Peptic ulcer bacterium may alter the body’s defense system, study suggests
NEW YORK The discovery that Helicobacter pylori survives in the body by manipulating important immune system cells may lead to a new treatment strategy against the common peptic ulcer bacterium, according to a thesis from the Sahlgrenska Academy.
Helicobacter pylori is a bacterium that lives predominantly in the stomach and can lead to peptic ulcers and develop into stomach cancer. About half of the world’s population carries the bacterium, though most infected individuals never experience any symptoms. On average, around 10% get peptic ulcers and around 1% develop stomach cancer.
“Carriers were often infected as children and if not treated with antibiotics, the bacterium remains in the body for life. The immune system alone is unable to eliminate the bacterium, and now we understand better why,” said biologist Bert Kindlund, the author of the thesis from Sahlgrenska Academy.
Regulatory T-cells down-regulate the body’s defence against Helicobacter pylori and enable the bacterium to develop a chronic infection.
“If we could control the regulatory T cells, we could strengthen the immune system and help the body eliminate the bacterium. This could be a new treatment strategy against Helicobacter pylori,” Kindlund continued.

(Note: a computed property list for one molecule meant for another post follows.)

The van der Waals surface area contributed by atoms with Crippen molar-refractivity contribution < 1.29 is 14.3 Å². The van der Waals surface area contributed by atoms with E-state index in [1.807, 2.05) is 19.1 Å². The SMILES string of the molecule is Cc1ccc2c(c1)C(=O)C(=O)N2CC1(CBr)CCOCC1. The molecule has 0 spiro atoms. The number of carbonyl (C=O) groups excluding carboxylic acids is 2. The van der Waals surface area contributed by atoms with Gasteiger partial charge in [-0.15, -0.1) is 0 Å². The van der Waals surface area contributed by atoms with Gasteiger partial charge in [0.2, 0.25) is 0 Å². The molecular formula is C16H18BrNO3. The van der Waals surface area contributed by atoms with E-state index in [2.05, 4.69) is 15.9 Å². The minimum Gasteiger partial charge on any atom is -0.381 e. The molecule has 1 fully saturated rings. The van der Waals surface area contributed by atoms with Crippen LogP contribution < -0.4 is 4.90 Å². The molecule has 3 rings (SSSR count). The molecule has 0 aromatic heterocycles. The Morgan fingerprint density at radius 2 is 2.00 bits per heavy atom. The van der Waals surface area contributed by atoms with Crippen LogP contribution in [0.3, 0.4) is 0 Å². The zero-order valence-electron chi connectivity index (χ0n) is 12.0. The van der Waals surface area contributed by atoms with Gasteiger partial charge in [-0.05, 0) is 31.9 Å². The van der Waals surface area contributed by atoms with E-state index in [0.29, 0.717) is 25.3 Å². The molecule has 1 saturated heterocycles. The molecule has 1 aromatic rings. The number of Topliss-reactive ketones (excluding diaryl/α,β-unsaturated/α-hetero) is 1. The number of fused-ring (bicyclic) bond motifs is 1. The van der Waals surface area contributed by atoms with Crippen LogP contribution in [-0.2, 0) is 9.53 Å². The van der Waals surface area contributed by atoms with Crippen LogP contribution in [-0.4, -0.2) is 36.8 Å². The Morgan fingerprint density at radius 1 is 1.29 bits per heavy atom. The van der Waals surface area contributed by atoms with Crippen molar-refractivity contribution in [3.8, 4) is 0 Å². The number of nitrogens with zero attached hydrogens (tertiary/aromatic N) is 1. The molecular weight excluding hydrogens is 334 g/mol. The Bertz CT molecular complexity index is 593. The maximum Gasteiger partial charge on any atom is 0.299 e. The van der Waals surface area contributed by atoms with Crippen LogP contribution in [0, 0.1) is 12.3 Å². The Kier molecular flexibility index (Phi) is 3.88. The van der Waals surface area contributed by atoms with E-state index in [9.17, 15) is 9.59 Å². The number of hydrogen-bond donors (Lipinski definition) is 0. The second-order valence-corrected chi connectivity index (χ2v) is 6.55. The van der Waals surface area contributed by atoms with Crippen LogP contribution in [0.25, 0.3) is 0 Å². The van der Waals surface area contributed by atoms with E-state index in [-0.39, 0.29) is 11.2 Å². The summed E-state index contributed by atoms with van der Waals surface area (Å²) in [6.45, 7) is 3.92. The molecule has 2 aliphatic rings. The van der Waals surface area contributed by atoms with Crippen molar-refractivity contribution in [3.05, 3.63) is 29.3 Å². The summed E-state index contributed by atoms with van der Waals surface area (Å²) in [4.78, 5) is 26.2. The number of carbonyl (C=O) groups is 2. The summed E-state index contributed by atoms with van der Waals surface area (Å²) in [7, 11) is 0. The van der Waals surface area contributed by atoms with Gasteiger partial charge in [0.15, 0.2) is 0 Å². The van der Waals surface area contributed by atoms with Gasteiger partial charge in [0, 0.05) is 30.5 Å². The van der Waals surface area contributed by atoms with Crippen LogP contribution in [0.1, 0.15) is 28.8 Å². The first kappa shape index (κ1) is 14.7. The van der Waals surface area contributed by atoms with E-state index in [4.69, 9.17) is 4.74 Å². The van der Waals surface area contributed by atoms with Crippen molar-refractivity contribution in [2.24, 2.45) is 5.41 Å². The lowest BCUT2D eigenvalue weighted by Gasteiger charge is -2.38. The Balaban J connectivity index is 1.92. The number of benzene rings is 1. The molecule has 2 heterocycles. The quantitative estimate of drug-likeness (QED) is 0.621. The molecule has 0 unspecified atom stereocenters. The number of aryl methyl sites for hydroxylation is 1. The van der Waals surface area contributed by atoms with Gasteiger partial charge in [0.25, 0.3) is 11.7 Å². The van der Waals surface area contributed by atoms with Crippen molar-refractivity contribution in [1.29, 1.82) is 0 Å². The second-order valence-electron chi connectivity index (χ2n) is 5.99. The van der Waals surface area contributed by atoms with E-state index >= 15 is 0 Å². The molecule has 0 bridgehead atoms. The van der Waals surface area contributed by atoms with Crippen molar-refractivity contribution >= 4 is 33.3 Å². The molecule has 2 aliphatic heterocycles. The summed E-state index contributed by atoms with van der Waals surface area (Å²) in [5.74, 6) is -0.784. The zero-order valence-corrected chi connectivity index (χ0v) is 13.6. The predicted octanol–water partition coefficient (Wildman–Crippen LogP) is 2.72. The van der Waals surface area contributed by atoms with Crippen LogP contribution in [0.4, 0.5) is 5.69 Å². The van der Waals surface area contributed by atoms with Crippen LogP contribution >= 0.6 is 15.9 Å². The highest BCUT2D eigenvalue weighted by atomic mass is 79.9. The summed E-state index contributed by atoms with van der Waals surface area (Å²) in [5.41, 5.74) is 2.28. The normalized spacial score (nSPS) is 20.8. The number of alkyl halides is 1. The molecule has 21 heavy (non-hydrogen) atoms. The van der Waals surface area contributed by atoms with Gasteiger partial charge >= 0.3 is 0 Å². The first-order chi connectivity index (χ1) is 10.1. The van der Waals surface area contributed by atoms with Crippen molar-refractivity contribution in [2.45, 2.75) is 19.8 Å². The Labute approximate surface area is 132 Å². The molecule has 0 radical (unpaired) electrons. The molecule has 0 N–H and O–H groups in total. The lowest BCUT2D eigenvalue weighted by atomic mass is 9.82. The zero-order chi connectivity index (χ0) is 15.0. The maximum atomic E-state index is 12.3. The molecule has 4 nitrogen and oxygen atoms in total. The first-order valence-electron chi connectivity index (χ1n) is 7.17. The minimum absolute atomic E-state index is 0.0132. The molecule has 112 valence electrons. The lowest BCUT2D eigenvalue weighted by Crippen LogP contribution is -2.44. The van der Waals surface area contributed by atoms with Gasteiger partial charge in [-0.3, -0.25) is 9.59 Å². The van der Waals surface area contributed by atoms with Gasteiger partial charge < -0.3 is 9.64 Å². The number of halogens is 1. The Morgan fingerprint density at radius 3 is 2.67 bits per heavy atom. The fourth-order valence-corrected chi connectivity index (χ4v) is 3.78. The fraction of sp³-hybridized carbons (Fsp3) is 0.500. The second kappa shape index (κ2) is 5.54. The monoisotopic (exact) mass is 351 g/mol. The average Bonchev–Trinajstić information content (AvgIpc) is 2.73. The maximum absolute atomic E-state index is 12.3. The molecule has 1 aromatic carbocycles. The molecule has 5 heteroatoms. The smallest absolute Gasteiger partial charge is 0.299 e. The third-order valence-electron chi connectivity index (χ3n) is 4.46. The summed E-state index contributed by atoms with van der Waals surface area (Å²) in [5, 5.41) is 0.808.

Researchers are hopeful that such information will ultimately help discovery a treatment to stomach cancer.
LIVE FROM MARKETPLACE: Tears of joy
WOBURN, Mass. Dubbed as the potential “next generation” of dry eye products, Advanced Vision Research is working toward a spring 2010 launch of its TheraTears Xtra.
The new dry eye solution contains trehalose, and all-natural ingredient with high water-retention capabilities. And while “trehalose” may not mean much to consumers, this will — TheraTears Xtra makes their dry eyes feel better faster and longer.
LIVE FROM MARKETPLACE: Mederma launches stretch mark therapy
GREENSBORO, N.C. Shipping in January 2010, Merz Pharmaceuticals is branching its Mederma scar brand out into a new area that ought to find quite a bit of traction among both new moms and female baby boomers — Mederma Stretch Marks Therapy. According to Merz, 85% of women have stretch marks.